The fourth quarter of 2018 was the worst fourth quarter in more than a decade for the graphics card market, according to Jon Peddie Research. Overall board shipments plunged more than 40% year over year as both Advanced Micro Devices (NASDAQ:AMD) and rival NVIDIA (NASDAQ:NVDA) dealt with the aftermath of the bursting of the cryptocurrency bubble. Sluggish demand and excess inventory have caused big problems for both companies.
In a very difficult graphics card market, AMD is quickly losing ground. The company managed a unit market share of just 18.8% in the fourth quarter, with NVIDIA claiming the rest. That's down nearly 7 percentage points from the third quarter, and it's down about 15 percentage points from the prior-year period.
AMD hasn't been so far behind since mid-2015, when NVIDIA's GTX 900 series reigned supreme. AMD had been gaining back some of that lost share amid the cryptocurrency boom, but those gains have now vanished.
The good news for AMD is that this market-share loss is probably temporary. The inventory correction knocking down both companies' sales is centered on midrange graphics cards, where AMD has the strongest presence. AMD has struggled mightily to break back into the high end of the market, but it's largely failed. The company tried again earlier this year with the Radeon VII, but it's likely not enough to shift the balance of power.
Once the inventory correction is behind AMD, demand for midrange graphics cards should normalize. NVIDIA will still be the market leader without much doubt, but AMD's market share will likely recover at least a bit.
AMD also has the benefit of non-GPU products to offset slumping sales. The company's Ryzen PC CPUs and EPYC server CPUs have been gaining share, and growth from these products was enough to push up AMD's fourth-quarter revenue by 6% year over year.
It will get worse before it gets better
The fourth quarter was bad for AMD's graphics business, but the first quarter of this year will be much worse. AMD sees total revenue plunging 24% year over year, despite growth from its CPU businesses. Lost revenue from cryptocurrency-related graphics card sales in the prior-year period coupled with excess channel inventory will do a number on the graphics business.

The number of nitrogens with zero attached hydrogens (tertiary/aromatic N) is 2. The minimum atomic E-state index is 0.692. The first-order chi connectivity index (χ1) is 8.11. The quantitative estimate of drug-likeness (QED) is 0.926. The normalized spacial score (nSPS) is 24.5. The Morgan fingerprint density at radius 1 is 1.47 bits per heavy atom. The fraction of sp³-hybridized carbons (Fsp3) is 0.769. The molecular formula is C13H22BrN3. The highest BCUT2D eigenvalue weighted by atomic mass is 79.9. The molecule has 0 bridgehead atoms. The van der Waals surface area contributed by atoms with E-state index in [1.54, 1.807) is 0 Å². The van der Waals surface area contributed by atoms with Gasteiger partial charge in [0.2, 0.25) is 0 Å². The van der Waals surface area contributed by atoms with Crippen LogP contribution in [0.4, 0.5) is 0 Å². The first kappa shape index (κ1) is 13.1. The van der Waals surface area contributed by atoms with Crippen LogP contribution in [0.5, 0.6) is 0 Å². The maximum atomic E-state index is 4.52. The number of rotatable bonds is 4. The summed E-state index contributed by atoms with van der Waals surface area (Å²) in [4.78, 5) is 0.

The channel inventory situation should be mostly resolved soon. NVIDIA expects its first quarter to mark the bottom for its gaming business, and AMD expects improvements after some spillover into the second quarter. But it's hard to say exactly what a "normal" graphics card market looks like. The market hasn't been normal since early 2017, before the cryptocurrency market went haywire and drove up prices of graphics cards.
In the same way that NVIDIA and AMD underestimated how much of an impact the cryptocurrency crash would have on their gaming businesses, they could be overestimating how much demand there will be once the market has gotten back to normal.
New products will help later this year
AMD has been losing to NVIDIA for so long because NVIDIA's products have simply been better. But a new line of graphics cards set to launch sometime this year could change things. AMD plans to release graphics cards based on its new Navi architecture in 2019. These cards will be built on a 7-nanometer manufacturing process, while NVIDIA's latest RTX 20 series cards use a 12-nanometer process.
NVIDIA's sky-high pricing could open the door for AMD to steal market share. NVIDIA's RTX 20 series cards are expensive, with weak value propositions compared to previous generations of cards. If AMD prices Navi aggressively, it could make NVIDIA's price increases look downright foolish.
AMD's market share may very well decline further in the first quarter as the inventory correction continues. But the situation should start to improve later this year.